TOPEKA — Gov. Mark Parkinson will propose increasing Kansas' tobacco taxes next year, a spokeswoman said Wednesday.
The Democratic governor's plan is likely to face strong opposition in the Republican-controlled Legislature, although the Senate's top leader said he would support the idea.
Parkinson spokeswoman Beth Martino said the governor hasn't settled on how much of an increase he will propose. But she hinted that he's considering asking legislators to bring Kansas' cigarette tax up to the national average.
Kansas' cigarette tax is 79 cents a pack. The national average for states and the District of Columbia is $1.34 a pack, according to the Washington-based group Campaign for Tobacco-Free Kids.
"He is going to pursue a tobacco tax of some sort," Martino said. "He is still looking at the options."
Martino said Parkinson has not decided whether to ask legislators to dedicate the new revenue to health programs, or use it to help the state balance its budget for fiscal 2011, which begins July 1.
Legislative researchers estimate that increasing the cigarette tax by 55 cents, to $1.34 a pack, would raise about $88 million during the next fiscal year. The state also imposes a 10 percent tax on other tobacco products, but doubling it would raise only $5 million during the next fiscal year.
Parkinson said last week that he's not planning to propose deeper cuts in spending to avoid a budget deficit for fiscal 2011. The state has had five rounds of cuts and other adjustments to keep the budget balanced for the current fiscal year.
He said he's considering proposals to eliminate exemptions to the state's sales tax and eliminate tax breaks granted in previous years. And he didn't rule out raising some tax rates.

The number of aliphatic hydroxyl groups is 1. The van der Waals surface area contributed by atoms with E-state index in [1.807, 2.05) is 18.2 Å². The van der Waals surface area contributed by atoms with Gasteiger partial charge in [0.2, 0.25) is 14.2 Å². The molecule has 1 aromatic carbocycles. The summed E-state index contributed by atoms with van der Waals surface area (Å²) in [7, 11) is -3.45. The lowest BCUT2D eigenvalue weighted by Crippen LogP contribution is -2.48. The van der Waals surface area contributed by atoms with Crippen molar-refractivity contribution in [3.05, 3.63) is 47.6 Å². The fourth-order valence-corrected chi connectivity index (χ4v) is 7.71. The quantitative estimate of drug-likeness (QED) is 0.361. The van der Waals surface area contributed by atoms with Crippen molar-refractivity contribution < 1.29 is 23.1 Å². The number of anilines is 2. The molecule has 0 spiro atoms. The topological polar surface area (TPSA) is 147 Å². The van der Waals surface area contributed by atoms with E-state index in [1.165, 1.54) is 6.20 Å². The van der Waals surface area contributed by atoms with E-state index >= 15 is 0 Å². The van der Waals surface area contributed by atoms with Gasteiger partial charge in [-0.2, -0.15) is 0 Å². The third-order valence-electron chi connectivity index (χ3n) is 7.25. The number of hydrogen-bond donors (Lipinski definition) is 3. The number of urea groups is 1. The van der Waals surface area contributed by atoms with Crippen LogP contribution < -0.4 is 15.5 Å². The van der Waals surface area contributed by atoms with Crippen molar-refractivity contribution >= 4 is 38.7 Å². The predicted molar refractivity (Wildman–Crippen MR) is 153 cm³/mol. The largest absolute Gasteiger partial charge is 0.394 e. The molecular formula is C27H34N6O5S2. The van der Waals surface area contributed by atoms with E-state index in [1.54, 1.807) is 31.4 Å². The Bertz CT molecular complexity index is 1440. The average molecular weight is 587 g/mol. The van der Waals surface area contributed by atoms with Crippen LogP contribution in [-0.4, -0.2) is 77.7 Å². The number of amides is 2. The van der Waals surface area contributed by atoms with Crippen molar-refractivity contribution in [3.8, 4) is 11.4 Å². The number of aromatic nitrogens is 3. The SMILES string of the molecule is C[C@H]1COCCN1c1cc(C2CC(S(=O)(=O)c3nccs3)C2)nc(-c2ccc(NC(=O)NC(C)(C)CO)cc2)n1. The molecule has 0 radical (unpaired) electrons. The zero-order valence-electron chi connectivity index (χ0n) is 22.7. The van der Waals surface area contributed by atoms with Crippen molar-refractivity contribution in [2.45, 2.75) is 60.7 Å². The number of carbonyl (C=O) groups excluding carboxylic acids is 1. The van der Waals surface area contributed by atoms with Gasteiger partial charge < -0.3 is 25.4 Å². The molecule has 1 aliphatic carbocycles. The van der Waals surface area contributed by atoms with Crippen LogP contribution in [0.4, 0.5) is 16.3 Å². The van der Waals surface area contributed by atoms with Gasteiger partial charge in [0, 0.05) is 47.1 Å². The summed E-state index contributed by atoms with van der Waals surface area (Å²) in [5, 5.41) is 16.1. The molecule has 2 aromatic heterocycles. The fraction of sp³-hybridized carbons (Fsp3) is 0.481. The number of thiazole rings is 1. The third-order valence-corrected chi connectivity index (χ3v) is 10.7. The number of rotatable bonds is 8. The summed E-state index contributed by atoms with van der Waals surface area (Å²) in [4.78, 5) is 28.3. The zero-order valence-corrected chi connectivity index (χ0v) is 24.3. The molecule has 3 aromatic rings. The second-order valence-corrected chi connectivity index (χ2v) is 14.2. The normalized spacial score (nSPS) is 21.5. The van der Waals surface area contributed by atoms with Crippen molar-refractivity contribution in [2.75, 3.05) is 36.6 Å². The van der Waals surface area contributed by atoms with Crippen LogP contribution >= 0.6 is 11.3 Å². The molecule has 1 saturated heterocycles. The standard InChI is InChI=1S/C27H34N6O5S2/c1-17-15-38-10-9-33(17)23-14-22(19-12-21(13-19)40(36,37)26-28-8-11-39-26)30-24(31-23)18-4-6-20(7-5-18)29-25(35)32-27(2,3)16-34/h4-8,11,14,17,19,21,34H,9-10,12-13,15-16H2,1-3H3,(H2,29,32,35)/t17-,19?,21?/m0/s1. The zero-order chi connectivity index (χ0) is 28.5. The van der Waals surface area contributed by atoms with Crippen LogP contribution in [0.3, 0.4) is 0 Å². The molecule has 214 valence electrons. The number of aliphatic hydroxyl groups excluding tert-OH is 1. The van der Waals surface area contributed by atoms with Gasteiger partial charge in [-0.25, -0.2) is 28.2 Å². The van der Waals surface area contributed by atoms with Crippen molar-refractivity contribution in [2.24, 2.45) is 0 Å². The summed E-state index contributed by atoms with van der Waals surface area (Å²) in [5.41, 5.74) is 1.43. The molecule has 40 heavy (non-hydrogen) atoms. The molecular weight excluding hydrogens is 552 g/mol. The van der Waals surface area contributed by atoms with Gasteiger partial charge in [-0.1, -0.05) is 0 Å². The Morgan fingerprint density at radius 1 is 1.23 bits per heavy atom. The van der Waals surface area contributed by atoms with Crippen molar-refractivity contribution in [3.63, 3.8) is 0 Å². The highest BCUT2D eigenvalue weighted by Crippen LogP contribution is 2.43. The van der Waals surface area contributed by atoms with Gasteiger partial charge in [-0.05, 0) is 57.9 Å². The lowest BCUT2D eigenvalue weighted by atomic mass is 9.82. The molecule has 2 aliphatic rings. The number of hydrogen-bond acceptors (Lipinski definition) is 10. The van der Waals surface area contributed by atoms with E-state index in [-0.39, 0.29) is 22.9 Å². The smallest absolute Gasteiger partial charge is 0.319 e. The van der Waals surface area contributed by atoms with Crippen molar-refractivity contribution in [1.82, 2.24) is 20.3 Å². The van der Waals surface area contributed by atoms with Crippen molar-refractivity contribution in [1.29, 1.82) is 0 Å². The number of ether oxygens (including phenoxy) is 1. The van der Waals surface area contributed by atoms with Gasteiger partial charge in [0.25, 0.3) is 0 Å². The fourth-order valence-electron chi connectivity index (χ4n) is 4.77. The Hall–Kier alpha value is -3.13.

Senate President Steve Morris, R-Hugoton, said a cigarette tax increase would have the best chance of any proposal to raise tax rates.
"I would support it," Morris said. "I think it's probably the only tax increase that would have the possibility of getting through the Legislature."
But many GOP legislators, particularly House conservatives, worry any revenue-raising measures will slow the state's economic recovery and hurt struggling families.
House Taxation Committee Chairman Richard Carlson, R-St. Marys, said states typically raise taxes near the end of recessions — only to see revenues boom upon recovery.
"I'm going to be very cautious about looking at tax increases," Carlson said. "I think Kansas will grow out of this recession. We just need to look at it in the long term."
Merchants also worry about losing business to other states. While Colorado and Oklahoma have higher cigarette taxes, Nebraska's is lower, and Missouri's, at 17 cents a pack, is second-lowest in the nation, behind only South Carolina.
Public health advocates have long argued that Kansans will support higher tobacco taxes if the money is used for health care programs.
But in 2002, when legislators boosted the cigarette tax from 24 cents, they did it to help close a budget shortfall. When then-Gov. Kathleen Sebelius outlined a plan in 2004 to raise tobacco taxes for health care, legislators ignored the proposal for several years.